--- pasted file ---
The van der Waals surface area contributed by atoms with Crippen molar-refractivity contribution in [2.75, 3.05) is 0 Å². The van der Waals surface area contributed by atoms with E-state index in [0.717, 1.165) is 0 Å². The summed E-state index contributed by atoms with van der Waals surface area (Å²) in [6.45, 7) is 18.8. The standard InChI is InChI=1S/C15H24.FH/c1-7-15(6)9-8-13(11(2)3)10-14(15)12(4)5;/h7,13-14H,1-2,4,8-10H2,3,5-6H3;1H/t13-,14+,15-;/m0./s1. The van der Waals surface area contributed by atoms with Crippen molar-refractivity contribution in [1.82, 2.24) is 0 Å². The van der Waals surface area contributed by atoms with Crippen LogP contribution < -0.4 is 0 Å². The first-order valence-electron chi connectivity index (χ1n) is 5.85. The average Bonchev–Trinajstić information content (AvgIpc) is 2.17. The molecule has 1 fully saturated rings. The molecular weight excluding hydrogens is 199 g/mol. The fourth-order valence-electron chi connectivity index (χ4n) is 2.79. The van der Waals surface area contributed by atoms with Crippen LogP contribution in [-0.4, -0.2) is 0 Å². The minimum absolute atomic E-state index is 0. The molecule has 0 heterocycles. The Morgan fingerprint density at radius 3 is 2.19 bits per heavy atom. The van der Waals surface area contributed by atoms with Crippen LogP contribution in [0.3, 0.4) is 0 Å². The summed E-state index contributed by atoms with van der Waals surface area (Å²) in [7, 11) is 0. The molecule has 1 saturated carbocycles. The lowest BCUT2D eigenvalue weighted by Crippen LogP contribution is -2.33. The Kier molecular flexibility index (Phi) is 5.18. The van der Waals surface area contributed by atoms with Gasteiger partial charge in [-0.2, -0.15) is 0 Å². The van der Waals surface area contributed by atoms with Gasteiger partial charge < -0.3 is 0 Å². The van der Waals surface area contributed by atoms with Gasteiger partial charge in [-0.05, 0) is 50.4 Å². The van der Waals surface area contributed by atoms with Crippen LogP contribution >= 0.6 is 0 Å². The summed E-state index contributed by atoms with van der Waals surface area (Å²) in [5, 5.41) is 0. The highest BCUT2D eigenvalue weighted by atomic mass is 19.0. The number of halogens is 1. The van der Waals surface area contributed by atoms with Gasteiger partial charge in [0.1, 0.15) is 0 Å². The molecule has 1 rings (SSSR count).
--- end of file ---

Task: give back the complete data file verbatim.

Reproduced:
The van der Waals surface area contributed by atoms with Crippen molar-refractivity contribution in [2.75, 3.05) is 0 Å². The van der Waals surface area contributed by atoms with E-state index in [0.717, 1.165) is 0 Å². The summed E-state index contributed by atoms with van der Waals surface area (Å²) in [6.45, 7) is 18.8. The standard InChI is InChI=1S/C15H24.FH/c1-7-15(6)9-8-13(11(2)3)10-14(15)12(4)5;/h7,13-14H,1-2,4,8-10H2,3,5-6H3;1H/t13-,14+,15-;/m0./s1. The van der Waals surface area contributed by atoms with Crippen molar-refractivity contribution in [1.82, 2.24) is 0 Å². The van der Waals surface area contributed by atoms with Crippen LogP contribution < -0.4 is 0 Å². The first-order valence-electron chi connectivity index (χ1n) is 5.85. The average Bonchev–Trinajstić information content (AvgIpc) is 2.17. The molecule has 1 fully saturated rings. The molecular weight excluding hydrogens is 199 g/mol. The fourth-order valence-electron chi connectivity index (χ4n) is 2.79. The van der Waals surface area contributed by atoms with Crippen LogP contribution in [-0.4, -0.2) is 0 Å². The minimum absolute atomic E-state index is 0. The molecule has 0 heterocycles. The Morgan fingerprint density at radius 3 is 2.19 bits per heavy atom. The van der Waals surface area contributed by atoms with Crippen LogP contribution in [0.3, 0.4) is 0 Å². The summed E-state index contributed by atoms with van der Waals surface area (Å²) in [7, 11) is 0. The molecule has 1 saturated carbocycles. The lowest BCUT2D eigenvalue weighted by Crippen LogP contribution is -2.33. The Kier molecular flexibility index (Phi) is 5.18. The van der Waals surface area contributed by atoms with Gasteiger partial charge in [-0.2, -0.15) is 0 Å². The van der Waals surface area contributed by atoms with Gasteiger partial charge < -0.3 is 0 Å². The van der Waals surface area contributed by atoms with Gasteiger partial charge in [-0.05, 0) is 50.4 Å². The van der Waals surface area contributed by atoms with Crippen LogP contribution >= 0.6 is 0 Å². The summed E-state index contributed by atoms with van der Waals surface area (Å²) in [5, 5.41) is 0. The highest BCUT2D eigenvalue weighted by atomic mass is 19.0. The number of halogens is 1. The van der Waals surface area contributed by atoms with Gasteiger partial charge in [0.1, 0.15) is 0 Å². The molecule has 1 rings (SSSR count).